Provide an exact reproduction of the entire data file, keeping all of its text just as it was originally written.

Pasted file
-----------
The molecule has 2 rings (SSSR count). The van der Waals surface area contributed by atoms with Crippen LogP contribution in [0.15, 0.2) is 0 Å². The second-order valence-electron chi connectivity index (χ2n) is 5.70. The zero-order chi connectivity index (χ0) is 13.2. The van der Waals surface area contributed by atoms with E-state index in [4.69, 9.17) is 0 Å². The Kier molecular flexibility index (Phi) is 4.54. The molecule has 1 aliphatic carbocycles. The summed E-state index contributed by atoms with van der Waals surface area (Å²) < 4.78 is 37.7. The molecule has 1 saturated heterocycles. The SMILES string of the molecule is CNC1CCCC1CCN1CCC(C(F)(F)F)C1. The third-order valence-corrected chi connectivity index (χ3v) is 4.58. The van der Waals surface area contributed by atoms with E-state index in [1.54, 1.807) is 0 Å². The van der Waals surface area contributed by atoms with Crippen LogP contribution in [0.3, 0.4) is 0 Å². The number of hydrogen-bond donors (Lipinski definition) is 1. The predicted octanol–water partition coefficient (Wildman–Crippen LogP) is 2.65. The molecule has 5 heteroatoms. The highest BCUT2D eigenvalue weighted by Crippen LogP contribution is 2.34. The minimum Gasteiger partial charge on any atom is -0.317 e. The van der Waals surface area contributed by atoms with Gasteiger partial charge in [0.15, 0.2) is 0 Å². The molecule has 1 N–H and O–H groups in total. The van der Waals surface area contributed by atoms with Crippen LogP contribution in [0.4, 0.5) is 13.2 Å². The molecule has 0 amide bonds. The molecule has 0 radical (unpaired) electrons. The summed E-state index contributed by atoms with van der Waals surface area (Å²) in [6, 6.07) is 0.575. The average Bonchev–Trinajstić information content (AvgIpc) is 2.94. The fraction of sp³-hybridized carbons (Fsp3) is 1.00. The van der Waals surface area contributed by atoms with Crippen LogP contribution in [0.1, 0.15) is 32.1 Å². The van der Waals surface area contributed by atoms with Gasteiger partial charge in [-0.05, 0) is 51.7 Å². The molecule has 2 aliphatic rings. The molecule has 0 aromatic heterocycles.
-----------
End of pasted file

The molecule has 2 rings (SSSR count). The van der Waals surface area contributed by atoms with Crippen LogP contribution in [0.15, 0.2) is 0 Å². The second-order valence-electron chi connectivity index (χ2n) is 5.70. The zero-order chi connectivity index (χ0) is 13.2. The van der Waals surface area contributed by atoms with E-state index in [4.69, 9.17) is 0 Å². The Kier molecular flexibility index (Phi) is 4.54. The molecule has 1 aliphatic carbocycles. The summed E-state index contributed by atoms with van der Waals surface area (Å²) < 4.78 is 37.7. The molecule has 1 saturated heterocycles. The SMILES string of the molecule is CNC1CCCC1CCN1CCC(C(F)(F)F)C1. The third-order valence-corrected chi connectivity index (χ3v) is 4.58. The van der Waals surface area contributed by atoms with E-state index in [1.54, 1.807) is 0 Å². The van der Waals surface area contributed by atoms with Crippen LogP contribution in [0.3, 0.4) is 0 Å². The number of hydrogen-bond donors (Lipinski definition) is 1. The predicted octanol–water partition coefficient (Wildman–Crippen LogP) is 2.65. The molecule has 5 heteroatoms. The highest BCUT2D eigenvalue weighted by Crippen LogP contribution is 2.34. The minimum Gasteiger partial charge on any atom is -0.317 e. The van der Waals surface area contributed by atoms with Gasteiger partial charge in [0.15, 0.2) is 0 Å². The molecule has 1 N–H and O–H groups in total. The van der Waals surface area contributed by atoms with Crippen LogP contribution in [0.4, 0.5) is 13.2 Å². The molecule has 0 amide bonds. The molecule has 0 radical (unpaired) electrons. The summed E-state index contributed by atoms with van der Waals surface area (Å²) in [6, 6.07) is 0.575. The average Bonchev–Trinajstić information content (AvgIpc) is 2.94. The fraction of sp³-hybridized carbons (Fsp3) is 1.00. The van der Waals surface area contributed by atoms with Crippen LogP contribution in [0.1, 0.15) is 32.1 Å². The van der Waals surface area contributed by atoms with Gasteiger partial charge in [-0.05, 0) is 51.7 Å². The molecule has 2 aliphatic rings. The molecule has 0 aromatic heterocycles.